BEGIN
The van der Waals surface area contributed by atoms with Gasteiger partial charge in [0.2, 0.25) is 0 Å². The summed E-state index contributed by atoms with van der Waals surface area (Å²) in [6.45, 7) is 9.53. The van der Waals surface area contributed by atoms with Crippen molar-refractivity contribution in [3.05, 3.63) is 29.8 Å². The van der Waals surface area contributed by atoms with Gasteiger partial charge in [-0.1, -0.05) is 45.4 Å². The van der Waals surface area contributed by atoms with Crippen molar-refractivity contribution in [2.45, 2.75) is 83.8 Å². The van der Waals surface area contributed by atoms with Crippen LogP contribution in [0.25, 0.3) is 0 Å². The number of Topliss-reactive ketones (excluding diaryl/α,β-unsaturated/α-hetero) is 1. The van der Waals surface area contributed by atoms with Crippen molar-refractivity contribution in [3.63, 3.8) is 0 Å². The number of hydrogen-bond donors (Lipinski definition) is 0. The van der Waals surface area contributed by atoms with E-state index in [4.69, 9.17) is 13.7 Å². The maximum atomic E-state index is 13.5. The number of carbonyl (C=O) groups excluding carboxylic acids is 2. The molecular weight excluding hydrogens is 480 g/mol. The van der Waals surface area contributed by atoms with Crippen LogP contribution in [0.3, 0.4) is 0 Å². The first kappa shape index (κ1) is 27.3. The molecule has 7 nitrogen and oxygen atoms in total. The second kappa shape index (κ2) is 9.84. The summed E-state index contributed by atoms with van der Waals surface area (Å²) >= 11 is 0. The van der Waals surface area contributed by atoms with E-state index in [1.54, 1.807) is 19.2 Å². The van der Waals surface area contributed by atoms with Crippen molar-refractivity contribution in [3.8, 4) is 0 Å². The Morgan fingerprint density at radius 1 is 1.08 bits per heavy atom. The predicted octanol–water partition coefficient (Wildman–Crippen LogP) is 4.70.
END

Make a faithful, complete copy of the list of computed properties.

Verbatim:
The van der Waals surface area contributed by atoms with Gasteiger partial charge in [0.2, 0.25) is 0 Å². The summed E-state index contributed by atoms with van der Waals surface area (Å²) in [6.45, 7) is 9.53. The van der Waals surface area contributed by atoms with Crippen molar-refractivity contribution in [3.05, 3.63) is 29.8 Å². The van der Waals surface area contributed by atoms with Gasteiger partial charge in [-0.1, -0.05) is 45.4 Å². The van der Waals surface area contributed by atoms with Crippen molar-refractivity contribution in [2.45, 2.75) is 83.8 Å². The van der Waals surface area contributed by atoms with Crippen LogP contribution in [0.25, 0.3) is 0 Å². The number of Topliss-reactive ketones (excluding diaryl/α,β-unsaturated/α-hetero) is 1. The van der Waals surface area contributed by atoms with Crippen molar-refractivity contribution in [3.63, 3.8) is 0 Å². The number of hydrogen-bond donors (Lipinski definition) is 0. The van der Waals surface area contributed by atoms with E-state index in [4.69, 9.17) is 13.7 Å². The maximum atomic E-state index is 13.5. The number of carbonyl (C=O) groups excluding carboxylic acids is 2. The molecular weight excluding hydrogens is 480 g/mol. The van der Waals surface area contributed by atoms with Crippen LogP contribution in [0.3, 0.4) is 0 Å². The first kappa shape index (κ1) is 27.3. The molecule has 7 nitrogen and oxygen atoms in total. The second kappa shape index (κ2) is 9.84. The summed E-state index contributed by atoms with van der Waals surface area (Å²) >= 11 is 0. The van der Waals surface area contributed by atoms with E-state index in [1.54, 1.807) is 19.2 Å². The van der Waals surface area contributed by atoms with Crippen molar-refractivity contribution in [3.8, 4) is 0 Å². The Morgan fingerprint density at radius 1 is 1.08 bits per heavy atom. The predicted octanol–water partition coefficient (Wildman–Crippen LogP) is 4.70.